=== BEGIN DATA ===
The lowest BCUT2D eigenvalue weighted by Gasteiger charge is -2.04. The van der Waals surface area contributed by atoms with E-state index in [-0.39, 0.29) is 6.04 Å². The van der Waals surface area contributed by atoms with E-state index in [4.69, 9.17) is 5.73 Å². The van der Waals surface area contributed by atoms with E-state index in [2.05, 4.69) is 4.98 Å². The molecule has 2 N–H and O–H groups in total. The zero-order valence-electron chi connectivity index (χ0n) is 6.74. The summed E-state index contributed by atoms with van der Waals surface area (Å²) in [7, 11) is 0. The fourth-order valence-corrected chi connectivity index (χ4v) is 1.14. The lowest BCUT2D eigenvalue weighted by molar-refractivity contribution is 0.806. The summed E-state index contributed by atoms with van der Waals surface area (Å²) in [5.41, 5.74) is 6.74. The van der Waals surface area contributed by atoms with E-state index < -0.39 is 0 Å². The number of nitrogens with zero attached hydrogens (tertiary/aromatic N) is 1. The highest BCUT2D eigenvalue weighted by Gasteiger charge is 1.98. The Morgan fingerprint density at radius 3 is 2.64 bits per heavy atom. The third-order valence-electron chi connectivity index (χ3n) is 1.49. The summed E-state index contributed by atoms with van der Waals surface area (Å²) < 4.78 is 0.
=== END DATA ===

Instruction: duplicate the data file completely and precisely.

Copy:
The lowest BCUT2D eigenvalue weighted by Gasteiger charge is -2.04. The van der Waals surface area contributed by atoms with E-state index in [-0.39, 0.29) is 6.04 Å². The van der Waals surface area contributed by atoms with E-state index in [4.69, 9.17) is 5.73 Å². The van der Waals surface area contributed by atoms with E-state index in [2.05, 4.69) is 4.98 Å². The molecule has 2 N–H and O–H groups in total. The zero-order valence-electron chi connectivity index (χ0n) is 6.74. The summed E-state index contributed by atoms with van der Waals surface area (Å²) in [7, 11) is 0. The fourth-order valence-corrected chi connectivity index (χ4v) is 1.14. The lowest BCUT2D eigenvalue weighted by molar-refractivity contribution is 0.806. The summed E-state index contributed by atoms with van der Waals surface area (Å²) in [5.41, 5.74) is 6.74. The van der Waals surface area contributed by atoms with E-state index < -0.39 is 0 Å². The number of nitrogens with zero attached hydrogens (tertiary/aromatic N) is 1. The highest BCUT2D eigenvalue weighted by Gasteiger charge is 1.98. The Morgan fingerprint density at radius 3 is 2.64 bits per heavy atom. The third-order valence-electron chi connectivity index (χ3n) is 1.49. The summed E-state index contributed by atoms with van der Waals surface area (Å²) < 4.78 is 0.